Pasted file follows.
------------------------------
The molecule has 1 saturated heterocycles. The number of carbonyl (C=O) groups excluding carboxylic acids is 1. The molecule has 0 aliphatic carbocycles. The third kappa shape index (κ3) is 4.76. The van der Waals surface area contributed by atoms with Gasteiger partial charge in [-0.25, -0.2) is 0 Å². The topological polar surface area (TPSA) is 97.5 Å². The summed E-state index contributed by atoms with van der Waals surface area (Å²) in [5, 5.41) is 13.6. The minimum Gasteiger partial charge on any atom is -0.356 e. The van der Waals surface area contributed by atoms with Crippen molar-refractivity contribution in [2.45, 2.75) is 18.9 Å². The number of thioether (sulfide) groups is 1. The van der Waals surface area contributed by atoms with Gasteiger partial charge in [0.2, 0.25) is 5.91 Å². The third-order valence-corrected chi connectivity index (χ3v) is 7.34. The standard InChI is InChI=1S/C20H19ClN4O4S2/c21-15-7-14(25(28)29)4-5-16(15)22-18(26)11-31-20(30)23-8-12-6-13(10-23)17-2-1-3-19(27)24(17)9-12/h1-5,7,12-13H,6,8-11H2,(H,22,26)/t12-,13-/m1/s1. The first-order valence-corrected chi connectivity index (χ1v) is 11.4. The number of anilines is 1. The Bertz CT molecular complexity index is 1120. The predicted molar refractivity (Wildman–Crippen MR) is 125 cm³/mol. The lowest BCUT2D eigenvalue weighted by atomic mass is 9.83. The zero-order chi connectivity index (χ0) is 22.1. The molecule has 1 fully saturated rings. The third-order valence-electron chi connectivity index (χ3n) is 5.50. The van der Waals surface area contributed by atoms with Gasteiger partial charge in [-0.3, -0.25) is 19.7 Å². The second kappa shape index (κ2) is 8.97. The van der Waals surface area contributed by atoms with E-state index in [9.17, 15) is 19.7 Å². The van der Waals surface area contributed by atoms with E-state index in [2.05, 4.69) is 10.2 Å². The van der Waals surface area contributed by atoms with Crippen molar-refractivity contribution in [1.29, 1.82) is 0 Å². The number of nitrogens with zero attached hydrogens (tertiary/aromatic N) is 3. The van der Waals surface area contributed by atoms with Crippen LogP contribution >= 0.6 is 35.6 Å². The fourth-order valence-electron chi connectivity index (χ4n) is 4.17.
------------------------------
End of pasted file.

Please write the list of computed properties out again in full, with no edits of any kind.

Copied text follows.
The molecule has 1 saturated heterocycles. The number of carbonyl (C=O) groups excluding carboxylic acids is 1. The molecule has 0 aliphatic carbocycles. The third kappa shape index (κ3) is 4.76. The van der Waals surface area contributed by atoms with Gasteiger partial charge in [-0.25, -0.2) is 0 Å². The topological polar surface area (TPSA) is 97.5 Å². The summed E-state index contributed by atoms with van der Waals surface area (Å²) in [5, 5.41) is 13.6. The minimum Gasteiger partial charge on any atom is -0.356 e. The van der Waals surface area contributed by atoms with Crippen molar-refractivity contribution in [2.45, 2.75) is 18.9 Å². The number of thioether (sulfide) groups is 1. The van der Waals surface area contributed by atoms with Gasteiger partial charge in [0.2, 0.25) is 5.91 Å². The third-order valence-corrected chi connectivity index (χ3v) is 7.34. The standard InChI is InChI=1S/C20H19ClN4O4S2/c21-15-7-14(25(28)29)4-5-16(15)22-18(26)11-31-20(30)23-8-12-6-13(10-23)17-2-1-3-19(27)24(17)9-12/h1-5,7,12-13H,6,8-11H2,(H,22,26)/t12-,13-/m1/s1. The first-order valence-corrected chi connectivity index (χ1v) is 11.4. The number of anilines is 1. The Bertz CT molecular complexity index is 1120. The predicted molar refractivity (Wildman–Crippen MR) is 125 cm³/mol. The lowest BCUT2D eigenvalue weighted by atomic mass is 9.83. The zero-order chi connectivity index (χ0) is 22.1. The molecule has 1 fully saturated rings. The third-order valence-electron chi connectivity index (χ3n) is 5.50. The van der Waals surface area contributed by atoms with Gasteiger partial charge in [-0.3, -0.25) is 19.7 Å². The second kappa shape index (κ2) is 8.97. The van der Waals surface area contributed by atoms with E-state index in [9.17, 15) is 19.7 Å². The van der Waals surface area contributed by atoms with E-state index in [2.05, 4.69) is 10.2 Å². The van der Waals surface area contributed by atoms with Crippen molar-refractivity contribution in [1.29, 1.82) is 0 Å². The number of nitrogens with zero attached hydrogens (tertiary/aromatic N) is 3. The van der Waals surface area contributed by atoms with Crippen LogP contribution >= 0.6 is 35.6 Å². The fourth-order valence-electron chi connectivity index (χ4n) is 4.17.